As one hand giveth, the other taketh away. Without getting too biblical, it appears that North American coal mining took a step forward in Canada last week but one foot back south of the border at the same time.
The small community of Grand Cache, Alberta, was feeling optimistic going into the new year on an announcement that the metallurgical coal mine that closed three years ago is planning on re-opening.
Grande Cache Coal was forced into bankruptcy in 2017 after the mining company’s owner, Chinese coal producer Up Energy Development Group Ltd., defaulted on debt payments in 2016, having owed hundreds of millions of dollars.
About 220 employees lost their jobs in 2015 when the mine shut down, a victim of low met-coal prices.
The mine closure devastated the small town of 4,000 northwest of Edmonton, where Grande Cache Coal was the main employer; a year before it closed, the mine had a payroll of 500.
CBC News reported on Thursday that the court-appointed receiver has found a buyer: Sonicfield Global, one of the mine’s lenders.
The unlisted company plans to restart mining operations after the purchase closes at the end of May.
“We have a number of people that have properties and family in Grande Cache that are working elsewhere; they can’t wait to get home,” CBC quoted Gary Taje, a representative of United Mine Workers of America, which represented coal miners in Grande Cache.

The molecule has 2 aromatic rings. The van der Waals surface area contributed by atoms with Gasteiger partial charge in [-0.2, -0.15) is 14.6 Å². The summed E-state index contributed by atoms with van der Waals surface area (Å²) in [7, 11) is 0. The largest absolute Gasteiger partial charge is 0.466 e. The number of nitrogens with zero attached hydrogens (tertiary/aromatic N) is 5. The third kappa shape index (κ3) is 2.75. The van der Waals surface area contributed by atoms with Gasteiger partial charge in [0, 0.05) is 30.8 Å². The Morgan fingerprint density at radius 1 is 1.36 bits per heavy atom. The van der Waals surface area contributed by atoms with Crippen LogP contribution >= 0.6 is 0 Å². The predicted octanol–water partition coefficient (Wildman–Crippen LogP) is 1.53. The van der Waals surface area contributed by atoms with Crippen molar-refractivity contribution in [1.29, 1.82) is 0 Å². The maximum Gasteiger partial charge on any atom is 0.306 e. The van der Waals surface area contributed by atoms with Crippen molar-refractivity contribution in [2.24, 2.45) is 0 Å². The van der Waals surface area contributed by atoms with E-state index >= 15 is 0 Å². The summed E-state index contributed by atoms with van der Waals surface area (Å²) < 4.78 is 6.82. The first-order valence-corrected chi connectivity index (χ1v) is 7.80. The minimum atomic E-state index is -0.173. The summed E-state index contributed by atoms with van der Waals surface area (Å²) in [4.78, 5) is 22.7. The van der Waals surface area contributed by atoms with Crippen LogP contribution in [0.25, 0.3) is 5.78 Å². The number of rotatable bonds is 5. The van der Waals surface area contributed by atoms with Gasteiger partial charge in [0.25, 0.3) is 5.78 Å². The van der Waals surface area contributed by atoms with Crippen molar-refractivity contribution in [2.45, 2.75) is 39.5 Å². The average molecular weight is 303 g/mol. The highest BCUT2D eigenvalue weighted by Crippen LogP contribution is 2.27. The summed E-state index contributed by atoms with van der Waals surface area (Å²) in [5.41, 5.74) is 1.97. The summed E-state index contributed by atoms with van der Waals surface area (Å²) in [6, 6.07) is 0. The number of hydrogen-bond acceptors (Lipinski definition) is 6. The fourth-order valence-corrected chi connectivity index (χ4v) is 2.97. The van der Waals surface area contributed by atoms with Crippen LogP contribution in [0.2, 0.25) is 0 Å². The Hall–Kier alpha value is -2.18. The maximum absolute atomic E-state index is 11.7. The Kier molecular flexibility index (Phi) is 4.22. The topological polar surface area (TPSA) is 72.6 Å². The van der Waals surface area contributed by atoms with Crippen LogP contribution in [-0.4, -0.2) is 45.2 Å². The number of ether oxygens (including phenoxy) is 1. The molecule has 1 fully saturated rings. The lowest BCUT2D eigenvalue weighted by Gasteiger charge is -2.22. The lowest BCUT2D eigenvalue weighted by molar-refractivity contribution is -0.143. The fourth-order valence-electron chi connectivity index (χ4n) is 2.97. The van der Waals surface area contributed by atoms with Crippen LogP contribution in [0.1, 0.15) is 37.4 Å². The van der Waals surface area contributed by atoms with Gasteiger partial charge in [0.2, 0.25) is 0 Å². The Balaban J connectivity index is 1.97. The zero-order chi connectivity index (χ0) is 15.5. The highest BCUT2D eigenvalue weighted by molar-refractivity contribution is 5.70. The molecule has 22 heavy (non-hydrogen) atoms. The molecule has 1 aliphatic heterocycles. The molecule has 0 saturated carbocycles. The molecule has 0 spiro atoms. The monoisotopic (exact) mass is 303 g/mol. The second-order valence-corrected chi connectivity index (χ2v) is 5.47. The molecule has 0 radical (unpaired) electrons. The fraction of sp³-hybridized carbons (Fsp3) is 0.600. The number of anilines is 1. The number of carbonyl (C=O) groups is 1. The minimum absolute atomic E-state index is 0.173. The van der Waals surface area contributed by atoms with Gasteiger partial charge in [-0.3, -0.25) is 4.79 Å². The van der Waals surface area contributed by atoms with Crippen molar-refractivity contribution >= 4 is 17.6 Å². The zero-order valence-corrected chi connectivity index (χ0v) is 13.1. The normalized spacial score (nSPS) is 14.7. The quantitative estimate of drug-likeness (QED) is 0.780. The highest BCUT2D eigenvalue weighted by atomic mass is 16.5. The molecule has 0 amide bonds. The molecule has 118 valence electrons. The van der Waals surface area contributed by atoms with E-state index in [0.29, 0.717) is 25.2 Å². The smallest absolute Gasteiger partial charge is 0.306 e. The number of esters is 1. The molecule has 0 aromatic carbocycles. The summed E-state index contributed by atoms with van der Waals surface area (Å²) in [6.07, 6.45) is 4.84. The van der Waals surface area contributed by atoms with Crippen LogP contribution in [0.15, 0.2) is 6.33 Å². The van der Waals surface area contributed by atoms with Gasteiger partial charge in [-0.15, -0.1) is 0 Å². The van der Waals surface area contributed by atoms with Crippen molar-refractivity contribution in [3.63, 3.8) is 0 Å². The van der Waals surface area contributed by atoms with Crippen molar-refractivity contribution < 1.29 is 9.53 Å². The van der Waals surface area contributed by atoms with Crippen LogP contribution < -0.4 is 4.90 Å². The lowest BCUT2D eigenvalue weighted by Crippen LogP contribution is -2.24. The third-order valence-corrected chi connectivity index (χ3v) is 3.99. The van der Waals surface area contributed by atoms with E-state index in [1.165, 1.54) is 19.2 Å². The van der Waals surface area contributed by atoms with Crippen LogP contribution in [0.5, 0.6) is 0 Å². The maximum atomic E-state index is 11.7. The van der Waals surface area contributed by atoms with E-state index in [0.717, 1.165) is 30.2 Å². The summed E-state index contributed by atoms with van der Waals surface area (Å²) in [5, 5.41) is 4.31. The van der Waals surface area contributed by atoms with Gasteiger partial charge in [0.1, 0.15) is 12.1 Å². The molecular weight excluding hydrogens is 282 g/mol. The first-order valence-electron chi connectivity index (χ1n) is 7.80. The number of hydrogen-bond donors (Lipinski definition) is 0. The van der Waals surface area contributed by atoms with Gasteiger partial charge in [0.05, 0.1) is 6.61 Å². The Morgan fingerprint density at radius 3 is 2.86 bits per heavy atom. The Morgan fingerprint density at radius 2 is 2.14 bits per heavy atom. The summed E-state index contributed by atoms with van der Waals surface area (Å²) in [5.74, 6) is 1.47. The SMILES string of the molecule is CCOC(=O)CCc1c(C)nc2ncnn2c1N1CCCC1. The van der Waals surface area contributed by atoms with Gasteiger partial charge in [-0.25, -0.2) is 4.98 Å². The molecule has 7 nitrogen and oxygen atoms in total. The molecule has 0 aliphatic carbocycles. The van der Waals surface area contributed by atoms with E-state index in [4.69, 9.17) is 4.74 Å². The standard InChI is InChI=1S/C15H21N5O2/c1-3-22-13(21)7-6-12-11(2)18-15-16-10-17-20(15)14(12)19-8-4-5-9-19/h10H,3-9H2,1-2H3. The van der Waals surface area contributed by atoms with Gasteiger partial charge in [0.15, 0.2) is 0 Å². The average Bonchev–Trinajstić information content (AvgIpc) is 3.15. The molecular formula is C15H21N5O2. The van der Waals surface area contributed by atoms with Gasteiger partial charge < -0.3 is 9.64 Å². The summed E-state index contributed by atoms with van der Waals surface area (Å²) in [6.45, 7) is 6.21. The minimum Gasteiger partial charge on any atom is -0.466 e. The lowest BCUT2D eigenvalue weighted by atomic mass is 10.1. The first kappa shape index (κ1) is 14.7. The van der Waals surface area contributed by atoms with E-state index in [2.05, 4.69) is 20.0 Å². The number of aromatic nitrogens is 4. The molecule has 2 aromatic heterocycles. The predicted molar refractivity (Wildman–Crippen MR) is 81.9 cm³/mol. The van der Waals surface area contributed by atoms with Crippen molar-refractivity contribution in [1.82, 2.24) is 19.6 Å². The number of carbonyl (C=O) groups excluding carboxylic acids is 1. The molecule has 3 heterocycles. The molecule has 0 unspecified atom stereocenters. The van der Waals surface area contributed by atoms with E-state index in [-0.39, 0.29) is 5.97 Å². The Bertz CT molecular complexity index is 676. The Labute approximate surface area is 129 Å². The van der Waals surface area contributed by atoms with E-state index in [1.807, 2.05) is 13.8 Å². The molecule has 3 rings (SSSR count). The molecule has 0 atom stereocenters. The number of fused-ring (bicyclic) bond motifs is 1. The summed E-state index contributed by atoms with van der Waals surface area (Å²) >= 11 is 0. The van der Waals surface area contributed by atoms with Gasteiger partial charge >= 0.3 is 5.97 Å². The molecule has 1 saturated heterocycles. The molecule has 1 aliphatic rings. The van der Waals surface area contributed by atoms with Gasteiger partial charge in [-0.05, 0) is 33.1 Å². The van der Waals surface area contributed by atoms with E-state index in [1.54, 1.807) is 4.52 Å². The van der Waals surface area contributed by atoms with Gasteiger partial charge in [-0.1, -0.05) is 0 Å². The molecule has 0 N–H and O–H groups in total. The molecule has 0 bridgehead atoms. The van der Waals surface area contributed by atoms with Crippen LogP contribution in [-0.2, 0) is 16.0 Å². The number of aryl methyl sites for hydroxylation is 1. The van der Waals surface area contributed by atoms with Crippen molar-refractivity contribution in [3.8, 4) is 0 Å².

The restart no doubt is being driven by the upswing in steelmaking coal prices. January coal futures for premium hard-coking coal FOB Australia are currently set at $257.50. Steelmaking raw materials are gaining in price as Chinese mills, responsible for half the world’s steel output, restock ahead of the resumption of full production at the end of winter.
Meanwhile in Pennsylvania, residents of Greene County are reeling after it was announced last week that the 4 West Mine in southern PA will close.
NPR reports that mine owner Dana Mining (parent company Mepco) will shut the facility down because of low productivity and high operating costs, brought about by the age of the mine and poor geological conditions. About 400 workers will lose their jobs.
The mine produced 1.9 million tons of coal in 2016, according to the Mine Safety and Health Administration (MSHA).
“The 4 West Mine simply can’t compete in today’s steam coal market as most of our competitors have the advantage of better mining conditions and the higher production rates associated with longwall mining,” local media The Observer Reporter quoted Brian Osborne, senior vice president of operations for Mepco, based in Morgantown, West Virginia.